pretty.jpgBoats don't travel the Mekong at night, so we stopped in a tiny little village called Pakbeng. No electricity, a couple of guesthouses and rows of people trying either to force you into a particular guesthouse (they're all on commission) or sell you opium. Probably, so they could then go and grass you up to the local police. That's a big scam here, but you'd have to be a bit of a plank to fall for it; people do and you hear the horror stories. The look on people's faces when we got of the boat in Pakbeng was classic. You'd think someone had pulled up an elephant turd and asked them to sleep on that. I loved it there. Weird init? It was the guidebook again, it recommended a guesthouse that was the furthest away and it wasn't too bad. After I'd managed to kick Charlotte up the hill (she's none too keen on walking with her rucksack). There was no electricity, because they couldn't get their generator to work. But there was a bed with a mosquito net and a candle. What more does one need? We went out to find somewhere with a generator to get some food and managed to choose the same restaurant as the rowdy-hag from the boat. Oh well. I think she was in a bit of a mess by then, so she was looking more ill than rowdy. Bless!!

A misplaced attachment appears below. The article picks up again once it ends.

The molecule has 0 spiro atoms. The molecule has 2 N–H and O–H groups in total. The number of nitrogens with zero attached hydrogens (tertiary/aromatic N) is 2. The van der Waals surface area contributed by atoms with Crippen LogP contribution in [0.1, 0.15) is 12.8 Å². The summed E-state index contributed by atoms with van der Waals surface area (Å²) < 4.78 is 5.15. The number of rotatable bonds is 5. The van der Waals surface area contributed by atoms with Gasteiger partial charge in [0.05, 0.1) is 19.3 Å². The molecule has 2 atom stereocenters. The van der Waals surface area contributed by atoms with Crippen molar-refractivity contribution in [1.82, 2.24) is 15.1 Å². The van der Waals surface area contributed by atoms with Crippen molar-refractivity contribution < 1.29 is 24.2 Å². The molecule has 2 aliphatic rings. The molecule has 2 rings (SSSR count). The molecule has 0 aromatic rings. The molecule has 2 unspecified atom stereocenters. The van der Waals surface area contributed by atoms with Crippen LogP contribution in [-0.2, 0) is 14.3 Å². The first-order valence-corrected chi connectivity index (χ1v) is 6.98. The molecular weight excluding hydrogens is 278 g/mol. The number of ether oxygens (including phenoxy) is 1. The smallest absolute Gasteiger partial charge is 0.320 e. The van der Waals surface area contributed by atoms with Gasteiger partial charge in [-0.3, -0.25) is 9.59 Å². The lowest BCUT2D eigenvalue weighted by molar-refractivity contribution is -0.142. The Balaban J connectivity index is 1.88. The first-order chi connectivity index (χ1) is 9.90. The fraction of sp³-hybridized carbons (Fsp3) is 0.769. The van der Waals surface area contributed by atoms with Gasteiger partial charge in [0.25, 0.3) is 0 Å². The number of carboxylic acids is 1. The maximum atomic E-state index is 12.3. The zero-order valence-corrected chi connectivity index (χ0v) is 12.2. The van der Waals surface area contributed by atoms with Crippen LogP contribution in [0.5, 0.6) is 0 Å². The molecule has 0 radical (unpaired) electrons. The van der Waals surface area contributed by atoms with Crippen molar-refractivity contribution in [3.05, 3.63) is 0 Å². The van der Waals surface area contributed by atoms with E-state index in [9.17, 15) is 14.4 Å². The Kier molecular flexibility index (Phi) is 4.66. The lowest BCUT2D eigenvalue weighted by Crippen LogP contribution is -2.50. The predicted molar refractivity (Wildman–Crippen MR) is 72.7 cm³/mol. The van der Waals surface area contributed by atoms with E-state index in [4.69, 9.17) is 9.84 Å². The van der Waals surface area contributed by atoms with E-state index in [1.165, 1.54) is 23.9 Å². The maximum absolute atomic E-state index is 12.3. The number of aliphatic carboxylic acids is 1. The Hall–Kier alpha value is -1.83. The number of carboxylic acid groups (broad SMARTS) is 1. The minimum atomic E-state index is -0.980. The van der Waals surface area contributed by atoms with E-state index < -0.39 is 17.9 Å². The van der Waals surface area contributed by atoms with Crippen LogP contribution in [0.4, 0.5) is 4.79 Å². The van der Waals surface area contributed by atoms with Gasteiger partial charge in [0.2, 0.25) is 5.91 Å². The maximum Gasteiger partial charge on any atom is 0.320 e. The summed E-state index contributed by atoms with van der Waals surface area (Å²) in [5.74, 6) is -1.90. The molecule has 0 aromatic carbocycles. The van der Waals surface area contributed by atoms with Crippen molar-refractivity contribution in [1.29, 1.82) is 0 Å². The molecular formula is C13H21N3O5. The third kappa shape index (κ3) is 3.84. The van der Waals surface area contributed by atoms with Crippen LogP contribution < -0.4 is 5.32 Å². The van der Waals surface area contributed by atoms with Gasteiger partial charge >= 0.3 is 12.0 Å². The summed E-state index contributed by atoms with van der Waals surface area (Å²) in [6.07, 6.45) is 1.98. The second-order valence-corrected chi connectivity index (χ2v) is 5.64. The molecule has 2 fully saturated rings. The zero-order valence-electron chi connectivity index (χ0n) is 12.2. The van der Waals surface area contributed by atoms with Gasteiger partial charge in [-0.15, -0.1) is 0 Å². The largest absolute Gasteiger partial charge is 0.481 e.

Laou Lao - The very necture of Bhudda himself. I love the stuff. Sticky rice is a big thing in Lao. You take a handful, roll it in to a little ball and dip it into various soups and sauces and things. Good fun! But Laou Lao, is a rice whisky that they make from sticky rice. I can't equate the taste to anything really, but its fire water, makes your legs drunk and taste's lurvley.